const child1 = useMemo(() => <Child1 a={a} />, [a]);
  // Only re-rendered if `b` changes:
  const child2 = useMemo(() => <Child2 b={b} />, [b]);
  return (
    <>
      {child1}
      {child2}
    </>
  )
}

getDerivedStateFromProps

Again, taken from the React docs

function ScrollView({row}) {
  let [isScrollingDown, setIsScrollingDown] = useState(false);
  let [prevRow, setPrevRow] = useState(null);

  if (row !== prevRow) {
    // Row changed since last render. Update isScrollingDown.
    setIsScrollingDown(prevRow !== null && row > prevRow);
    setPrevRow(row);
  }

  return `Scrolling down: ${isScrollingDown}`;
}

getSnapshotBeforeUpdate

No equivalent for hooks yet.

componentDidCatch

No equivalent for hooks yet.

  • 2
    That’s clean and perfect answer. Thanks you:) – Hemadri Dasari Nov 12 '18 at 2:13
  • what is componentWillMount? – huykon225 Oct 21 at 7:53
2

Well, you don't really have lifecycle methods. =) But you could use the effect hook as shown here https://reactjs.org/docs/hooks-effect.html

The effect hook will be able to replicate the behavior of componentDidMount, componentDidUpdate, and componentWillUnmount

So you really don't need lifecycle methods in the component. The effect hook is taking their place instead. =)

Read the link above and you will get a few examples on how they work.

  • 1
    Ok. But what if I want to use static getDerivedStateFromProps and shouldComponentUpdate methods in hooks? – Hemadri Dasari Nov 8 '18 at 19:24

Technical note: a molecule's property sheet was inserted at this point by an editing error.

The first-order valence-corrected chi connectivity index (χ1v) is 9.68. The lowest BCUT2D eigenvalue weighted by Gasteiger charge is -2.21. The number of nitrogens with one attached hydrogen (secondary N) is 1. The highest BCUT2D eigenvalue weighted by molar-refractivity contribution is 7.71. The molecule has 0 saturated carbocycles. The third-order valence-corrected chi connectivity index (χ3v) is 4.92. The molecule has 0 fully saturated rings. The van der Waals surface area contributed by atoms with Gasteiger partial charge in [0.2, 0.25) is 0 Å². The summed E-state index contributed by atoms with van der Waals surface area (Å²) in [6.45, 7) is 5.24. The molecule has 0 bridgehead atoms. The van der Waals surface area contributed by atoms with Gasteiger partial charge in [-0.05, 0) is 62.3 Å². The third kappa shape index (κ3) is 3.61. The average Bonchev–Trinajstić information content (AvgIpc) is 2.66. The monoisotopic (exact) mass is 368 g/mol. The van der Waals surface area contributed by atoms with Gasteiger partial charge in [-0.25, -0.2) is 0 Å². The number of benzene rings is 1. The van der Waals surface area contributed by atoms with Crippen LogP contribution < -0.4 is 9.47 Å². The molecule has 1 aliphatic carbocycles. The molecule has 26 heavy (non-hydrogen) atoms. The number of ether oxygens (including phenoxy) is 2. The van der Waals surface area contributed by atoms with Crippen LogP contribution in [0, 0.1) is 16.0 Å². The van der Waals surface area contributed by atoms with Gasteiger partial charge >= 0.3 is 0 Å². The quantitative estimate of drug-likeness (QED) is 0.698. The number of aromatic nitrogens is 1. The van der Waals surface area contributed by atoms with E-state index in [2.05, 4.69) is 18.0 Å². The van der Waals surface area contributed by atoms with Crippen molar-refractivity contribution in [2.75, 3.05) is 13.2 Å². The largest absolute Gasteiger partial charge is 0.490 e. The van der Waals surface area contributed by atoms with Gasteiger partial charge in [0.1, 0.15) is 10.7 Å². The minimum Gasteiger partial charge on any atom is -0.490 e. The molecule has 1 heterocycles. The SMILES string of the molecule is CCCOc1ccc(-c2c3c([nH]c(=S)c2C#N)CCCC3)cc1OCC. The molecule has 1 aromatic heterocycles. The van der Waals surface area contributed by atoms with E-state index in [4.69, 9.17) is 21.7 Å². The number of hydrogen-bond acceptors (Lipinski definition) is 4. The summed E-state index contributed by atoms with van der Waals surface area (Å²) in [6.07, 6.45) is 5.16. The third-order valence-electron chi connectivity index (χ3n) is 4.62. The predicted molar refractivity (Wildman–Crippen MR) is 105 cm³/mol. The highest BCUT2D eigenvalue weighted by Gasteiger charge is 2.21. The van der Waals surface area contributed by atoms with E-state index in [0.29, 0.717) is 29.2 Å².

2

The React team has provided a useEffect hook for this purpose. Let's take the component in your example and add server uploading for the count, which we would otherwise put in e.g. componentDidUpdate:

 import { useState, useEffect } from 'react';

 function Example() {
   const [count, setCount] = useState(0);
   useEffect(() => {
     fetch(
       'server/url',
       {
         headers: {
           'Accept': 'application/json',
           'Content-Type': 'application/json'
         },
         body: JSON.stringify({count}),
       }
     ); 
   });

   return (
     <div>
       <p>You clicked {count} times</p>
       <button onClick={() => setCount(count + 1)}>
         Click me
       </button>
     </div>
   );
 }

This doesn't seem like a huge win in this example because it isn't. But the problem with the lifecycle methods is that you only get one of each of them in your component. What if you want to upload to the server, and trigger an event, and put a message on a queue, and none of those things are related? Too bad, they all get crammed together in componentDidUpdate. Or you have n layers of wrapped HOCs for your n things you want to do. But with hooks, you can split all of those up into decoupled calls to useEffect without unnecessary layers of HOCs.

  • CAn useEffect be used multiple times? Also how about static getDerivedStateFromProps and shouldComponentUpdate in hooks? – Hemadri Dasari Nov 8 '18 at 19:30
  • @Think-Twice yup, you can use as many calls to useEffect in the definition of your component as you need. For shouldComponentUpdate the function has an optional second parameter which is a list of the values to watch e.g. useEffect(uploadToTheServer, [count]). I don't know about getDerivedStateFromProps because that runs before render. You may still need to use a class for that IDK, this is all pretty new to me too. – Jared Smith Nov 8 '18 at 19:34